Lets put things in perspective, the average male is 5' 9" and has a WTF of 34". Using myself I am 6' 4" and have a WTF of 38". Using standard clubs, the 5' 9" golfer will have a lob wedge that is 1" longer than his WTF and a pitching wedge that is 1 3/4" longer than his WTF. I have a lob wedge that is 1/2" shorter than my WTF and a pitching wedges that is equal to my WTF. My clubs are still SHORTER in respect to my WTF then the average height individuals WTF. So really not all that long.

This type of length fitting likely won't work very well with shorter golfers as it would likely reduce club length too much. However shorter golfers start with clubs that are already sufficiently long enough while tall golfers start with clubs that are no where near long enough. Two completely different issues in both form and complexities. I openly state I have no idea the issues shorter golfers deal with, just as shorter golfers really have no idea what issues taller golfers deal with.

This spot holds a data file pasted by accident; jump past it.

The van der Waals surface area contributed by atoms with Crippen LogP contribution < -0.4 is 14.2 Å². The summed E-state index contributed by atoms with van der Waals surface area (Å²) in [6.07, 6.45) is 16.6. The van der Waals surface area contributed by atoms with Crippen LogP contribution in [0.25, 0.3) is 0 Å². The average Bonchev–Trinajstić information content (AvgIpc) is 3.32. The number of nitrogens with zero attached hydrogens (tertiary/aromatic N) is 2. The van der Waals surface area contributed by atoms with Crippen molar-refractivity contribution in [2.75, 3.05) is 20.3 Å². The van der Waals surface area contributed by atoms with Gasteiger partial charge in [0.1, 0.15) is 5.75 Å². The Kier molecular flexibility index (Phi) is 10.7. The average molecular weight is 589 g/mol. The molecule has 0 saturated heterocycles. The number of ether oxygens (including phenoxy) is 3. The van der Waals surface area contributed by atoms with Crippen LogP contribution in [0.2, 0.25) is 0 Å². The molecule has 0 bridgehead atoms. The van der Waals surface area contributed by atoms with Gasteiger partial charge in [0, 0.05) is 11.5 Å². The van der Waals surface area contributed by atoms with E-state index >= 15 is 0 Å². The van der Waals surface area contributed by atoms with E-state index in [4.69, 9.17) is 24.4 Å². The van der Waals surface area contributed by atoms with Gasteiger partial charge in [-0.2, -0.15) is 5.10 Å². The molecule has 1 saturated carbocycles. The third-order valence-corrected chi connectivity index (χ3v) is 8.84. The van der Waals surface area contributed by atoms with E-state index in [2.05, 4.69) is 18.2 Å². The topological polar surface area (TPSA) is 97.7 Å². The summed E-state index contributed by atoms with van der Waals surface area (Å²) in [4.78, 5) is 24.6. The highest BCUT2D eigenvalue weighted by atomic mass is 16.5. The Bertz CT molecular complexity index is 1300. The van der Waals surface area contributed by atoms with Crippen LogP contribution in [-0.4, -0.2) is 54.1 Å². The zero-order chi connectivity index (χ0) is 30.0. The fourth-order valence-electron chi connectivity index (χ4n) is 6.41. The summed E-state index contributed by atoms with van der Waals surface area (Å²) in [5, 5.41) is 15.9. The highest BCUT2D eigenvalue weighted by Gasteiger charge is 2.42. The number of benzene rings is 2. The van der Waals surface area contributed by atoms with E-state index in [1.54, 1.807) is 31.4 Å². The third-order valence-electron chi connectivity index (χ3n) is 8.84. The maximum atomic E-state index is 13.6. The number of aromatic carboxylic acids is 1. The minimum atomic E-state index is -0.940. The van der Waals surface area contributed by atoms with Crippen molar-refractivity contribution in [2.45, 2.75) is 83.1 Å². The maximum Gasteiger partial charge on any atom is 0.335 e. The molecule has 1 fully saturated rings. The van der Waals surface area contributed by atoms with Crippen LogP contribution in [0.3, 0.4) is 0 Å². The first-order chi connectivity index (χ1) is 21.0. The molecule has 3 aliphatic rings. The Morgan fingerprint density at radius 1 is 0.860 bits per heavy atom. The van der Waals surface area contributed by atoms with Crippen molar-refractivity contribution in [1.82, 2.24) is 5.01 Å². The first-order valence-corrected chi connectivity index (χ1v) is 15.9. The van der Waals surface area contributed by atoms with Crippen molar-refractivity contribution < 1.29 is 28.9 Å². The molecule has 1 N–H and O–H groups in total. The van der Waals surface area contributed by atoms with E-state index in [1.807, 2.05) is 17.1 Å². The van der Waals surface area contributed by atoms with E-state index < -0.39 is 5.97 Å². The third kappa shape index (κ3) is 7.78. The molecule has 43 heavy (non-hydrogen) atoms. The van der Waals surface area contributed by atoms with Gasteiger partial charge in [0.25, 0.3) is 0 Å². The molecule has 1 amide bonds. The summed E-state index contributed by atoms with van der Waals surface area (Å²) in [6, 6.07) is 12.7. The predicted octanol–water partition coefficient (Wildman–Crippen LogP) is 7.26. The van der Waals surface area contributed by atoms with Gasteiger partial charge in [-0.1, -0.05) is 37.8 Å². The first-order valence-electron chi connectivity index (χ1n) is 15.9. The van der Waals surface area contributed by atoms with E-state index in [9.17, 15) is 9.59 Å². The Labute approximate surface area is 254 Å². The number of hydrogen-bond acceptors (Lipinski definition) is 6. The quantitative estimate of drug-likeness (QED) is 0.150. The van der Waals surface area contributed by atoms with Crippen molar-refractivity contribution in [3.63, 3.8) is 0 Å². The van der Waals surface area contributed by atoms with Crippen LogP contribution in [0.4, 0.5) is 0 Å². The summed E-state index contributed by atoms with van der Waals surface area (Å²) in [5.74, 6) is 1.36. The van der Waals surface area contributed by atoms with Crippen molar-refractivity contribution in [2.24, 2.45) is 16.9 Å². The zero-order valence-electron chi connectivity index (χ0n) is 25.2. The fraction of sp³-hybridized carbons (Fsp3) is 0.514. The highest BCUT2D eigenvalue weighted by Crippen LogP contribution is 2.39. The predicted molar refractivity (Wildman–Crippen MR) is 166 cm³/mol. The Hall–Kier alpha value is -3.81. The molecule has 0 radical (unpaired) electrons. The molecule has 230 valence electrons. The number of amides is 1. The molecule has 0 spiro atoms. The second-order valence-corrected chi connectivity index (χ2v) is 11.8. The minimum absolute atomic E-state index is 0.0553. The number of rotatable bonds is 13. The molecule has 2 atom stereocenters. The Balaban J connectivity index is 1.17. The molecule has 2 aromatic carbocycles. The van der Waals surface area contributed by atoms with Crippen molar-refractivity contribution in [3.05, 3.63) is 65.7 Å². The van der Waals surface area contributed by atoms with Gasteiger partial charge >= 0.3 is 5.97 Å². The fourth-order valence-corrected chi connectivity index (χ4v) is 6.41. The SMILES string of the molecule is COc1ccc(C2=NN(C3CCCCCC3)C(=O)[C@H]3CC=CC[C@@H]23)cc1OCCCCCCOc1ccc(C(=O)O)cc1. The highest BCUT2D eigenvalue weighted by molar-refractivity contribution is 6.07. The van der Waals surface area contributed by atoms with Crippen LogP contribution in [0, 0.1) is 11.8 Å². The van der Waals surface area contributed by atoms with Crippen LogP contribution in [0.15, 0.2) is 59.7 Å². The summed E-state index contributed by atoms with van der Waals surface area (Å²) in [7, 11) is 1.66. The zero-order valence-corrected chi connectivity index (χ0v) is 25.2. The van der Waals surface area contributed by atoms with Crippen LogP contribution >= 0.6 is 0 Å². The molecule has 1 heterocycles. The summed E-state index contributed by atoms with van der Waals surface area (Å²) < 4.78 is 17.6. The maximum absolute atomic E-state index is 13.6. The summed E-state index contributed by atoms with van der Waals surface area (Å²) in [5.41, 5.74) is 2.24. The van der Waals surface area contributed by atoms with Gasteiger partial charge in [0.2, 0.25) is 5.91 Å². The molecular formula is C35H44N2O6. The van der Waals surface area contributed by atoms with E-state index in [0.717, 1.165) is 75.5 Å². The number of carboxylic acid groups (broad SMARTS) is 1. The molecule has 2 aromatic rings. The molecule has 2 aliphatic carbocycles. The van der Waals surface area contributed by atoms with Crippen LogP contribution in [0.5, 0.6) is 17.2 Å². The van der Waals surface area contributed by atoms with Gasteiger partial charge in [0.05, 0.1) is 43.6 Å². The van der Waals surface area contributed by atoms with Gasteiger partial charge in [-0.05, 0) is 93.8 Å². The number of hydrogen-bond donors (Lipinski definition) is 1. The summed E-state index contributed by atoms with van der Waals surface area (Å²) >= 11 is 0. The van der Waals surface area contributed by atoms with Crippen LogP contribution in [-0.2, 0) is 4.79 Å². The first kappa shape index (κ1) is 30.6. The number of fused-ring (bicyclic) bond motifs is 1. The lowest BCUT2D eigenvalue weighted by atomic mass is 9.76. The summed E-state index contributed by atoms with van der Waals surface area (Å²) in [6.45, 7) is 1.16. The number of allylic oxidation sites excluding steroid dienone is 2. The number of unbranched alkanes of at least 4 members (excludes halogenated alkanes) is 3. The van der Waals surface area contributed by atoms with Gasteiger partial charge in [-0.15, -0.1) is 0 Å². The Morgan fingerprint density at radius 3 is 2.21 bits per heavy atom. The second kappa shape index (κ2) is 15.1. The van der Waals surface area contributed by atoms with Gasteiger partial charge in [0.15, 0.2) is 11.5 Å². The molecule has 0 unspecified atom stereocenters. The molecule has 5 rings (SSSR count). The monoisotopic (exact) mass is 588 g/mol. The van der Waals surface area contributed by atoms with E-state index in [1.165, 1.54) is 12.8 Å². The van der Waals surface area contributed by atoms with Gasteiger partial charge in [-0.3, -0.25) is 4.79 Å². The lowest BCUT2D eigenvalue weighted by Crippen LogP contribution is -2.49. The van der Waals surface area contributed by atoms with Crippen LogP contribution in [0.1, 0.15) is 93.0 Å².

Short drivers and fairway woods, and tall people....not a good combination. The only consideration that should be made for driver length is can the head be returned to its proper orientation at impact. Too short of a driver with an even or worst yet upward angle of attack is a recipe for disaster. Pretty much guarantees a popcorn fade, with zero chance for a draw. A fairway wood that is too short and the head will be toe down. Lie angle matters and since it can not be changed length is needed to produce a head that can be returned in its correct square orientation at impact. For me I have found driver is best at 46.5" for a GBB and 44.25" and 43.75" for my 3 and 5 woods.